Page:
The Panel summarizes five broad areas of change in the report. Per the introduction, the report first recommends overcoming barriers to accessibility within the “dynamic marketplace” by developing a framework that affords greater variety of nontraditional contractors’ products and services through simplification of the process. Secondly, it proposes to eliminate many provisions in hopes of creating greater flexibility and agility in selecting sources, especially for technology and commercial items.
The Panel further proposes in the report to reduce the number of approvals necessary by delegating final decisions down to “lower-level” qualified practitioners. In this third area, the Panel specifically states that greater authority offered to junior level experienced personnel would shorten the cycle of identifying and awarding contracts to private entities. For software technology acquisitions, the Panel suggests replacing the earned value management process for the Agile method.
The fourth area focuses on the continual benefits recognized by Small Business Innovation Research (SBIR) and the Small Business Technology Transfer (STTR) programs. Accommodating the innovator through these proven programs would, per the Panel, offer low cost, high yield return to the taxpayer.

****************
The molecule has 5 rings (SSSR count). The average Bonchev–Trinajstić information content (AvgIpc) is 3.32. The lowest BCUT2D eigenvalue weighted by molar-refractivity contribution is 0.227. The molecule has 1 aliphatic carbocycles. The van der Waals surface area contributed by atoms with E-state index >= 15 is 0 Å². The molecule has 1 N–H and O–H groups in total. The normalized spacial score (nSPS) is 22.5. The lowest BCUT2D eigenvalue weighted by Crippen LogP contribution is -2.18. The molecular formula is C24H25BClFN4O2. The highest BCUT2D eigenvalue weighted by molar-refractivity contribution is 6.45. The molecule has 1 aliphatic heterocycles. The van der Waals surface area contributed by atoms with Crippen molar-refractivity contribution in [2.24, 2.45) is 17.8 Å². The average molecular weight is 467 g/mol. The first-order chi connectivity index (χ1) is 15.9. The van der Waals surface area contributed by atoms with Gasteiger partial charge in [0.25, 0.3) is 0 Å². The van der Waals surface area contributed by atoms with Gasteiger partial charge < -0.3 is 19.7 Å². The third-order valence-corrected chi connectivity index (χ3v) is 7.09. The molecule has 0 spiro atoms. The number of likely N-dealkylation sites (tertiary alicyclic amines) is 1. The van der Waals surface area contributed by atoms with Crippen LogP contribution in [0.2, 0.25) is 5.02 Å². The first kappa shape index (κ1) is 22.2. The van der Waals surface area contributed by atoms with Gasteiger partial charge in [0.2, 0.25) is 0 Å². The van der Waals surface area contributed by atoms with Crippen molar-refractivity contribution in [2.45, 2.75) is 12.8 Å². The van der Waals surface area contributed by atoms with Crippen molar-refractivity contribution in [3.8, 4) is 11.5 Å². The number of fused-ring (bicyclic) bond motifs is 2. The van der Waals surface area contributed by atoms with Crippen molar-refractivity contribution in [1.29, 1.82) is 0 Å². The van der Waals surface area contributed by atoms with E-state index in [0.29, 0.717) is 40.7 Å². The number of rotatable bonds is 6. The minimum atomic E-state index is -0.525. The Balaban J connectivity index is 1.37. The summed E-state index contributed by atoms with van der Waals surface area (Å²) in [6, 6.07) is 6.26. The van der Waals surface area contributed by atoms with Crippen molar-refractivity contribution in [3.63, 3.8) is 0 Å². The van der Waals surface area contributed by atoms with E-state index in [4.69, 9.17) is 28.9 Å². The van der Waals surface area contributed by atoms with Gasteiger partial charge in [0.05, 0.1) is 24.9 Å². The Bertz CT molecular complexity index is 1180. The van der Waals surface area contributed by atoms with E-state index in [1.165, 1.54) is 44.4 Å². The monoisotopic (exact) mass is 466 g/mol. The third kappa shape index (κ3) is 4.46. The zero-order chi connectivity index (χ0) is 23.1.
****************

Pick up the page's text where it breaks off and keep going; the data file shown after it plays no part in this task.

Finally, the fifth area of the report discusses subjects such as acquiring commercial items, reforming auditing requirements, DoD’s acquiring and funding of IT business systems, clarifying personal and non-personal services, interaction between small businesses and DoD, and other redefined intricacies of the process maze.
The Section 809 Panel Report makes several bold recommendations for change to the acquisition process but, if implemented, measuring the outcome of these recommendations will be the true test of acquisition reform. For instance, if the recommendations are instituted, we would expect to see improved delivery time, greater access to the market, and a commercial-like revolution. Will these recommendations untangle the regulatory process to streamline DoD to the best products and services? Another point to consider is whether future reports will reflect the perspective of non-DOD agencies. The idea of eliminating or repealing statutory requirements for DoD acquisitions sounds good if the outcome doesn’t lead to unintended litigation or abuse.
It remains to be seen what is on the horizon for acquisition reform. But if Volume 1 is any indicator, we expect there will be further reductions of regulatory and statutory requirements and a push for a more commercialized approach to dealing with the rapidly changing technology of DoD products and services. Unfortunately, this may be difficult to achieve given the nature of the underlying regulations and statutes that were built to protect the risk adverse.
The industry will be discussing the proposed changes over the coming months. Looking ahead, it was stated in a letter accompanying the Volume 1 report that the Panel plans to present “more ambitious, bold recommendations” in the future.1 We look forward to more interesting recommendations from the Panel.
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